Computer Vision FaqsIf you work on a computer all day and suffer eyestrain, headaches, neck and shoulder pain, and other symptoms, you may suffer from computer vision syndrome (CVS). Your eye doctor in Conway answers questions about CVS every day and has prepared this list of Frequently Asked Questions in order to help you understand more about this condition.

What is computer vision syndrome?
Computer vision syndrome is an umbrella term for eyestrain and other vision problems that may occur as the result of working on a computer all day.

How many people have CVS?
Computer eyestrain affects 70 percent of the 143 million Americans who work on a computer every day, according to the American Optometric Association.

Who develops computer vision syndrome?
Anyone who spends two or more hours on a computer each day can develop this vision problem. CVS can affect adults and children, but children can adapt to symptoms in a way that makes vision problems more difficult to detect.

What are the symptoms of CVS?

  • Headaches
  • Blurred vision
  • Burning eyes
  • Tired, red eyes
  • Double vision
  • Eye twitching
  • Neck and shoulder pain

What causes computer vision syndrome?
Human eyes focus differently on computer text than on printed words. Printed letters have crisp, distinct edges that are easy to focus on. In comparison, letters on a computer screen have less contrast and definition, which makes it more difficult for your eyes to maintain focus.

How can I relieve or prevent CVS?
Move your computer screen so that it is 20 to 28 inches away and about 4 to 5 inches below your eye level. If you are using printed material and find yourself looking back and forth between the reference material and the computer screen, move the printed material where you can see it with minimal movement of your head.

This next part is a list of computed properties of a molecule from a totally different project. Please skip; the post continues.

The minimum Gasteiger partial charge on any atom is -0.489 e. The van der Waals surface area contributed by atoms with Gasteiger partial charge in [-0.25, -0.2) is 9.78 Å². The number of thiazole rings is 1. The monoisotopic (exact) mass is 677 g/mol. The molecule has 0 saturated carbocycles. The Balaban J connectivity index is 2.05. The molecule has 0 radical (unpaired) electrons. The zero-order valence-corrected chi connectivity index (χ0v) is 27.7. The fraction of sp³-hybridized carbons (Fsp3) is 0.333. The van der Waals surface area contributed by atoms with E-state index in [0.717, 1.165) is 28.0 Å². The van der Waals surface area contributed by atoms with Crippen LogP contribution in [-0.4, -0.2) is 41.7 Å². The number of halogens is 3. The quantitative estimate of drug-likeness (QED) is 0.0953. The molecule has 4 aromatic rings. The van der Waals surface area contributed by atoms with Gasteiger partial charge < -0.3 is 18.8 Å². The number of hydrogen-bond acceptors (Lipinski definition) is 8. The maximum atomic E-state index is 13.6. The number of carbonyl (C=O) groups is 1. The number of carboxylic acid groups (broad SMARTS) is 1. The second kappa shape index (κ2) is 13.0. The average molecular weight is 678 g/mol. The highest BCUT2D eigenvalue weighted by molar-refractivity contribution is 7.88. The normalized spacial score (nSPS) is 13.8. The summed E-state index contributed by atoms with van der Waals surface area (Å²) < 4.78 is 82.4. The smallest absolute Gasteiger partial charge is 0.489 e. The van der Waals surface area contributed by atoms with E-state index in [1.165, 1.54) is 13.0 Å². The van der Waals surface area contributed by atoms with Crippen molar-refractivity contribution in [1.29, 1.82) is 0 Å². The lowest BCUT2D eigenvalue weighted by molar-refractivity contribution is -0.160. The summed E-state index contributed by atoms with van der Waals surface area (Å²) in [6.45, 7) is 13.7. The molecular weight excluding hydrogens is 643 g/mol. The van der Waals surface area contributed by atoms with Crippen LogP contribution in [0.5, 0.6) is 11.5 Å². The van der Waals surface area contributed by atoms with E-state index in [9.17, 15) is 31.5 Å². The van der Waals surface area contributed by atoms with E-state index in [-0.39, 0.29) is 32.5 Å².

Take frequent breaks to give your eyes a chance to refocus. The 20/20 rule works well for most people – every 20 minutes, focus on a faraway object for 20 seconds. Take a 15-minute break after two hours of continuous computer use.

Blink frequently to reduce dry eye. A person typically blinks about 18 times per minute but blinks only about one-fourth as often while on a computer.

Reduce glare, which makes your eyes work harder. Position your computer screen where it receives the least amount of glare from windows and lights. Purchase a glare filter for your computer screen.

Have your eyes checked by your optometrist.

Can an optometrist help?
Yes, our eye doctor in Conway can perform a computer vision exam to detect any problems associated with CVS. Depending on the results of your exam, our optometrist may prescribe computer eyeglasses that help your eyes focus on computer text and graphics that cause CVS. Our optometrist can also screen for other eye conditions to make sure your symptoms are from CVS and not the result of another condition.